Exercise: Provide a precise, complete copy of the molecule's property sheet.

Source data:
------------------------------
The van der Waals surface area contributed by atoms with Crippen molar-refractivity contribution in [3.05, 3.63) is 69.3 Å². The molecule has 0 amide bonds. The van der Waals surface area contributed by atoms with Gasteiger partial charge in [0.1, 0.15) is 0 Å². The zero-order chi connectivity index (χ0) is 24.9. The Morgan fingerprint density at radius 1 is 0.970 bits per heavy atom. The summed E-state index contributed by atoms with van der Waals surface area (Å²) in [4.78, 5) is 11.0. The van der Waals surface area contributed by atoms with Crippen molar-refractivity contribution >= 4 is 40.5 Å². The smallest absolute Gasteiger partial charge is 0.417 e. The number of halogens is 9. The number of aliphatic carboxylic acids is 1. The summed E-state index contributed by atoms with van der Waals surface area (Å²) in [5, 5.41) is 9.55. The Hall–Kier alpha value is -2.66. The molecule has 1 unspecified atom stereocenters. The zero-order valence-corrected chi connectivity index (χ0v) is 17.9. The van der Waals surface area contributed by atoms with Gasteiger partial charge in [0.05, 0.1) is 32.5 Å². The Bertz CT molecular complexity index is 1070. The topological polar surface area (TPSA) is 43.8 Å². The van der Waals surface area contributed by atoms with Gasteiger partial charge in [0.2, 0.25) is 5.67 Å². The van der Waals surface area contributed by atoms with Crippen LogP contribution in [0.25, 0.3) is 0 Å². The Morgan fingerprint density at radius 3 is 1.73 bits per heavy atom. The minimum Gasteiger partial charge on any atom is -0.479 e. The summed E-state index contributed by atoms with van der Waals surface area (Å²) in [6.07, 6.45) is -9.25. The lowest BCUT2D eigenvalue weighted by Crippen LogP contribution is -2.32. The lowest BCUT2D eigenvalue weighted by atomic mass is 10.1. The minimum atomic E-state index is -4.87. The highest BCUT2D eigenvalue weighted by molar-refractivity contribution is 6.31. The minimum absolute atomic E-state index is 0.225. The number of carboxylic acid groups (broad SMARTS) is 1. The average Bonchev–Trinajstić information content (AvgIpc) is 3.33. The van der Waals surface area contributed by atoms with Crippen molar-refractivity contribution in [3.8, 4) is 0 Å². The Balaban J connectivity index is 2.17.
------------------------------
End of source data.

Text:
The van der Waals surface area contributed by atoms with Crippen molar-refractivity contribution in [3.05, 3.63) is 69.3 Å². The molecule has 0 amide bonds. The van der Waals surface area contributed by atoms with Gasteiger partial charge in [0.1, 0.15) is 0 Å². The zero-order chi connectivity index (χ0) is 24.9. The Morgan fingerprint density at radius 1 is 0.970 bits per heavy atom. The summed E-state index contributed by atoms with van der Waals surface area (Å²) in [4.78, 5) is 11.0. The van der Waals surface area contributed by atoms with Crippen molar-refractivity contribution >= 4 is 40.5 Å². The smallest absolute Gasteiger partial charge is 0.417 e. The number of halogens is 9. The number of aliphatic carboxylic acids is 1. The summed E-state index contributed by atoms with van der Waals surface area (Å²) in [5, 5.41) is 9.55. The Hall–Kier alpha value is -2.66. The molecule has 1 unspecified atom stereocenters. The zero-order valence-corrected chi connectivity index (χ0v) is 17.9. The van der Waals surface area contributed by atoms with Gasteiger partial charge in [0.05, 0.1) is 32.5 Å². The Bertz CT molecular complexity index is 1070. The topological polar surface area (TPSA) is 43.8 Å². The van der Waals surface area contributed by atoms with Gasteiger partial charge in [0.2, 0.25) is 5.67 Å². The van der Waals surface area contributed by atoms with Crippen LogP contribution in [0.25, 0.3) is 0 Å². The Morgan fingerprint density at radius 3 is 1.73 bits per heavy atom. The minimum Gasteiger partial charge on any atom is -0.479 e. The summed E-state index contributed by atoms with van der Waals surface area (Å²) in [6.07, 6.45) is -9.25. The lowest BCUT2D eigenvalue weighted by Crippen LogP contribution is -2.32. The lowest BCUT2D eigenvalue weighted by atomic mass is 10.1. The minimum atomic E-state index is -4.87. The highest BCUT2D eigenvalue weighted by molar-refractivity contribution is 6.31. The minimum absolute atomic E-state index is 0.225. The number of carboxylic acid groups (broad SMARTS) is 1. The average Bonchev–Trinajstić information content (AvgIpc) is 3.33. The van der Waals surface area contributed by atoms with Crippen molar-refractivity contribution in [3.8, 4) is 0 Å². The Balaban J connectivity index is 2.17.